Hyperspectral technology (first developed by Dept of Defense) provides a method to generate a “gradient map” of a region of interest based on local chemical composition (Figure 1). Hyper-spectral technology (HT) has been used in satellite investigation of suspected chemical weapons production areas, geological features, and agricultural field conditions. At the micro level, HT also has been applied to the study of physiologic and pathologic changes in living human tissue to provide information as to the health or disease of tissue that is otherwise unavailable.
In medicine, spectroscopy is used to monitor metabolic status in a variety of tissues; consider the spectroscopic methods used in pulse oximeters which utilize the different absorption bands oxy- & deoxy-Hb to estimate arterial oxygen saturation. No other method however provides information towards the spatial distribution or heterogeneity of the data. Such spatial information is achieved by HT, where the multi- dimensional (spatial & spectral) data is represented in what is called a “hypercube” (see example in Figure 2). The spectrum of reflected light is acquired for each pixel in a quadrant and each such spectrum is subjected to standard analysis. From this we create a map of the tissue based on the chemistry of the region of interest.
Tissues have optical signatures or chromophores that reflect their chemical characteristics. The two major chromophores of physiological relevance are oxyhemoglobin (OxyHb) and deoxyhemoglobin (DeoxyHb). When measured by HT, these chromophores delineate local oxygen delivery and extraction within the tissue microvasculature. With ischemia, such as in cases of limb ischemia or shock, the spatial composition of OxyHb and DeoxyHb varies across the skin, presenting a mottled appearance. This explains the inherent variability and unreliability seen in tissue oximetry when measured at a single site. Understandably, tissue undergoing wound healing also presents varying oxygenation status, depending on where the measurement is taken relative to the wound. This makes point measurements poor indicators of the wound healing process. HT enables the efficient collection of data from over a million points, producing a 2-dimensional map of the state of tissue oxygenation, essential to assess “oxygen anatomy”.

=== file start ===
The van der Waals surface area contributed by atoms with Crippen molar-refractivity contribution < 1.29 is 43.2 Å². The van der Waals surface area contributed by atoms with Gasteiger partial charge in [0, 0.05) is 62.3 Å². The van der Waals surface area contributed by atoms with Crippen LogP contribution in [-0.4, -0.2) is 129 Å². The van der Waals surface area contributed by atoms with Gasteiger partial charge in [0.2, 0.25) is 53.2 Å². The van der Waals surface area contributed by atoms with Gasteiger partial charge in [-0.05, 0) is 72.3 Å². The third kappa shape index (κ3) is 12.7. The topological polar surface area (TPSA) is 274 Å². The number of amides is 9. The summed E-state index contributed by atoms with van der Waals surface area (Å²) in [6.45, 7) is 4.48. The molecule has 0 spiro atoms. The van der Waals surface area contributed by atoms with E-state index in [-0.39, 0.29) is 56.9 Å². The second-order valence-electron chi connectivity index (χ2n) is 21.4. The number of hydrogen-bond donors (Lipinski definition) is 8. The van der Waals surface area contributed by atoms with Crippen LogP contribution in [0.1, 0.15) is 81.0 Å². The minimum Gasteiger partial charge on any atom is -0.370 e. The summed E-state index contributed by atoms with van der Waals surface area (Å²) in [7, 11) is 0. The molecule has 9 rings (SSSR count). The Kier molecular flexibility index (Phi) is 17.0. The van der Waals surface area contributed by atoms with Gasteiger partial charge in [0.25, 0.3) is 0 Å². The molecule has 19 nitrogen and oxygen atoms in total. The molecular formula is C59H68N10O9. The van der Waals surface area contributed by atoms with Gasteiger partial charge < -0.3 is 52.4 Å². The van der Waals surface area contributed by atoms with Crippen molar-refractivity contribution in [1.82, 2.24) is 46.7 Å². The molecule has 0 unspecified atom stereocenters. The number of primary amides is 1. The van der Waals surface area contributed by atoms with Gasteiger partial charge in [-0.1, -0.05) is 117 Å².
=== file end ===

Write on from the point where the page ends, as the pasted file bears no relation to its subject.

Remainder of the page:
Oxygen anatomy mapping of tissue has been used by clinicians in evaluating pathogenic conditions of localized microcirculation, irritant-induced inflammation, ischemia-reperfusion injury, optical detection of cancer, and peripheral arterial disease.
Hyperspectral Technology Cutaneous Oxygenation Monitoring (HTcOM):
Combining HT with quantitative oxygen anatomy is HTcOM.
Published studies have been done by clinicians regarding:
- Published studies on HTcOM demonstrated HTcOM predicts wound healing in diabetic foot ulcers from images collected at a single patient measurement.
- Published studies on HTcOM demonstrated HTcOM accurately predicts viability and survival of tissue deprived of adequate perfusion and can differentiate ischemic tissue from normal tissue.
- Published studies on HTcOM demonstrated HTcOM has been used to reveal otherwise unobservable pathophysiology.
HTcOM delivers a map of hemoglobin oxygenation status with 100 micron resolution. Hemoglobin oxygenation maps provide information to the physician about oxygen delivery to and oxygen extraction from tissue in an anatomically relevant fashion. The combination of spectral and spatial information provided by HTcOM offers otherwise unavailable information about local tissue physiology and metabolism that may be useful in the assessment of local wounds or adequacy of regional blood flow superimposed on the systemic microvascular status.